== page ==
AFN national chief says all Canadians should recognize Indigenous veterans


The head of the Assembly of First Nations (AFN) says Indigenous Veterans Day is an event all Canadians should recognize.

“Their service and their fighting for our peace and our freedom need to be recognized because they weren’t conscripted, they actually volunteered,” AFN National Chief RoseAnne Archibald told Nation to Nation. “And First Nations volunteered at the highest rate of any of the peoples across Turtle Island whether it’s north of the border here in Canada or south in the U.S.”

In spite of their contributions, Archibald said Indigenous people were often penalized for serving in Canada’s war efforts being stripped of their status and denied the same benefits as non-Indigenous Canadians when they returned home.

While Veterans Affairs Canada doesn’t have an exact number, its website says more than 7,000 First Nations, Inuit and Métis have served in the military since the First World War.

According to Archibald, Indigenous veterans have told her they were also made to feel unwelcome at Nov. 11 Remembrance Day ceremonies, she said.

“I listened to a veteran speak yesterday and he talked about how he would go to Nov. 11 ceremonies and he just wasn’t treated well. He was really in a way ostracized. There were a lot of injustices against our veterans and some of them were corrected but the hurt of those moments still resonates today. So, having that special day for them really lifts up their unique contributions to the country.”

A military historian says Indigenous people have had a long and often complex relationship with Canada’s armed forces.

“In no circumstance did Indigenous peoples participate in these military efforts at the time of the first or Second World War out of some sort of naïve sense subservience to the British Crown,” said John Moses, the director of repatriation and Indigenous relations at the Canadian Museum of History.

Moses said Indigenous involvement in the Canadian military stretches back to the War of 1812 where they played a significant role in preventing American revolutionary forces from capturing land north of the border.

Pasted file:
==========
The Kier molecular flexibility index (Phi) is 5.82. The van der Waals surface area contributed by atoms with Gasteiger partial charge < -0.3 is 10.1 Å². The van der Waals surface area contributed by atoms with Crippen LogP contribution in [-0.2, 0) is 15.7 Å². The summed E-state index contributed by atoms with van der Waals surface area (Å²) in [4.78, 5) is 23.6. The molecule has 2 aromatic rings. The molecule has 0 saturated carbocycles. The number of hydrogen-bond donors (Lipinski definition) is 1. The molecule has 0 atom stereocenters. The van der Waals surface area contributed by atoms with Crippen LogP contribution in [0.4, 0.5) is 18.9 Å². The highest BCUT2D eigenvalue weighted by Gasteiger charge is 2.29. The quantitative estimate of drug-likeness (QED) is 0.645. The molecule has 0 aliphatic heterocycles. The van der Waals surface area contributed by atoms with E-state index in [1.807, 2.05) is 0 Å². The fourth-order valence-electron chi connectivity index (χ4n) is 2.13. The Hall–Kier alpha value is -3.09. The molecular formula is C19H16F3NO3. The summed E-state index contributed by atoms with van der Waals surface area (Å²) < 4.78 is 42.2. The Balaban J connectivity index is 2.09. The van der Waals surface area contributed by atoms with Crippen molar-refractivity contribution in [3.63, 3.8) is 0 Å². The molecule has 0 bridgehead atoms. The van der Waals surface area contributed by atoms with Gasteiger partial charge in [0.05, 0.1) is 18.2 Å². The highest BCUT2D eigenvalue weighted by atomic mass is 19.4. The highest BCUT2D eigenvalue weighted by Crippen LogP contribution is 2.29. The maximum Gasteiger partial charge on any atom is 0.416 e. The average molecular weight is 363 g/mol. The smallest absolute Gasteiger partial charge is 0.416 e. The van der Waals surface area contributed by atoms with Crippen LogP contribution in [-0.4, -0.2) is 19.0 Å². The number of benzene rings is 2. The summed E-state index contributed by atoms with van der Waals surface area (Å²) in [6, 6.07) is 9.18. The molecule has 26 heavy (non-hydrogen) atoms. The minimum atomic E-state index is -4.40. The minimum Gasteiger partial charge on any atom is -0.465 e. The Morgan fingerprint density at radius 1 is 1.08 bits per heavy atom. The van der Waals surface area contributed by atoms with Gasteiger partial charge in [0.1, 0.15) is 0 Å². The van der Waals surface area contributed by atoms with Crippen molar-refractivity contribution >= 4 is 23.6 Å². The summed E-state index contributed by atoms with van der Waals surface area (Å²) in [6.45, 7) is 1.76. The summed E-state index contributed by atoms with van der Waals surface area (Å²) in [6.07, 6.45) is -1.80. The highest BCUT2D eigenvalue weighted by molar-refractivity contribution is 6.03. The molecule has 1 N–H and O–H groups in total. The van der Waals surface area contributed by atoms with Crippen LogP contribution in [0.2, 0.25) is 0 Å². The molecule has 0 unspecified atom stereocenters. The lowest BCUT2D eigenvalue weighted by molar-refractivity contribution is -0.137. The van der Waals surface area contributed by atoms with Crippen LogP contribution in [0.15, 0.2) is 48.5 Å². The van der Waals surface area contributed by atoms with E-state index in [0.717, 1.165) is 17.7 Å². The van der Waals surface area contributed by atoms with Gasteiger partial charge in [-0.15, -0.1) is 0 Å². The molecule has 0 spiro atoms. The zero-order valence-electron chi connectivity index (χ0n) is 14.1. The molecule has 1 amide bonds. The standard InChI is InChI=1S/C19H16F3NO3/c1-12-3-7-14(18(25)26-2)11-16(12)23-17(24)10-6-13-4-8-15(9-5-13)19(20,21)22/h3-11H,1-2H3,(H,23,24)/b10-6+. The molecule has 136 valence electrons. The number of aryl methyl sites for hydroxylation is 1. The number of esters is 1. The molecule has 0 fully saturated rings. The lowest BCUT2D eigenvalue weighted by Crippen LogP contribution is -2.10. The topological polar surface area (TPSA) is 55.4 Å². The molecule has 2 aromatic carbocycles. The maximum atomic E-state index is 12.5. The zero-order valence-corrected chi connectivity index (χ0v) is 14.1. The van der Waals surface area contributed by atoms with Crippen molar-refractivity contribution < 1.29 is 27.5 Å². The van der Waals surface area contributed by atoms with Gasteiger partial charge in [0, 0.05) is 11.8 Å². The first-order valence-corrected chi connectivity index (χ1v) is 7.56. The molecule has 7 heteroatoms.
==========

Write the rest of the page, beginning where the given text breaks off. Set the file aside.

Reasons why Indigenous men and women signed on to fight varied from being part of treaty or trade agreements with the Crown to the desire for a steady pay cheque a job in the military could provide, he said.

Lastly, an Ottawa-area Indigenous veterans advocate says a career in the military is something young Indigenous people should seriously consider.

“It is a good career,” John Jewitt told Nation to Nation. “I did 30 years and I eventually retired. I have a good pension. I can live off it. A lot of people can’t say that when they have a pension. I made many friends, I still have close friends from when I was 17, 18-years-old when I first joined the military.”

After retiring from the military, Jewitt said he was able to transfer the skills he learned there into a new role as a civil servant with the Department of National Defence.

He has also been a member of the Defence Aboriginal Advisory Group in the national capital region, worked as the head veteran at the Odawa Native Friendship Centre in Ottawa and served on the executive of Aboriginal Veterans Autochtones.

Fraser spent the last 20 years working in both print and radio in Saskatchewan – mostly in the northern part of the province. Before joining APTN’s Ottawa bureau, he was news director for the Missinipi Broadcasting Corporation working out of their Prince Albert office. He holds a bachelor of arts degree in political science from Carleton University and a diploma of journalism from Algonquin College.

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